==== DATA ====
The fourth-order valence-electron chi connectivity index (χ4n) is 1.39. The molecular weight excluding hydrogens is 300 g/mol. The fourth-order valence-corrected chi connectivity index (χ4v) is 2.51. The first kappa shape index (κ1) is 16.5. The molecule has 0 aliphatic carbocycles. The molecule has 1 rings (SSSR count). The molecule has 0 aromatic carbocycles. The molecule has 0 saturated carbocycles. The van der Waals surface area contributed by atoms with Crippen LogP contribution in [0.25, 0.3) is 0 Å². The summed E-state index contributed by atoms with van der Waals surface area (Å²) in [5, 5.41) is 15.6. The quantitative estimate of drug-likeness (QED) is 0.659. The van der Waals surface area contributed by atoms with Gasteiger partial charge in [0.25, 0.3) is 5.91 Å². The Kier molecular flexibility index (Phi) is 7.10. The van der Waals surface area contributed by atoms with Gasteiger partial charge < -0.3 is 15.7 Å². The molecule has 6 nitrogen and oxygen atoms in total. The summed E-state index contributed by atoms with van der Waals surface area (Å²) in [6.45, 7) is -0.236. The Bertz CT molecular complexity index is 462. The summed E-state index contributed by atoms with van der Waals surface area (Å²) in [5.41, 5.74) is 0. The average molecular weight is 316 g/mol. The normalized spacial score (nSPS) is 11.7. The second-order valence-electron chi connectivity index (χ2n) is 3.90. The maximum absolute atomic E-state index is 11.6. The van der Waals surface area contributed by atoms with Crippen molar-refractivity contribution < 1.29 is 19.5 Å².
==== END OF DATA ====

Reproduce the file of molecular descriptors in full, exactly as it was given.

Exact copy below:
The fourth-order valence-electron chi connectivity index (χ4n) is 1.39. The molecular weight excluding hydrogens is 300 g/mol. The fourth-order valence-corrected chi connectivity index (χ4v) is 2.51. The first kappa shape index (κ1) is 16.5. The molecule has 0 aliphatic carbocycles. The molecule has 1 rings (SSSR count). The molecule has 0 aromatic carbocycles. The molecule has 0 saturated carbocycles. The van der Waals surface area contributed by atoms with Crippen LogP contribution in [0.25, 0.3) is 0 Å². The summed E-state index contributed by atoms with van der Waals surface area (Å²) in [5, 5.41) is 15.6. The quantitative estimate of drug-likeness (QED) is 0.659. The van der Waals surface area contributed by atoms with Gasteiger partial charge in [0.25, 0.3) is 5.91 Å². The Kier molecular flexibility index (Phi) is 7.10. The van der Waals surface area contributed by atoms with Gasteiger partial charge < -0.3 is 15.7 Å². The molecule has 6 nitrogen and oxygen atoms in total. The summed E-state index contributed by atoms with van der Waals surface area (Å²) in [6.45, 7) is -0.236. The Bertz CT molecular complexity index is 462. The summed E-state index contributed by atoms with van der Waals surface area (Å²) in [5.41, 5.74) is 0. The average molecular weight is 316 g/mol. The normalized spacial score (nSPS) is 11.7. The second-order valence-electron chi connectivity index (χ2n) is 3.90. The maximum absolute atomic E-state index is 11.6. The van der Waals surface area contributed by atoms with Crippen molar-refractivity contribution < 1.29 is 19.5 Å².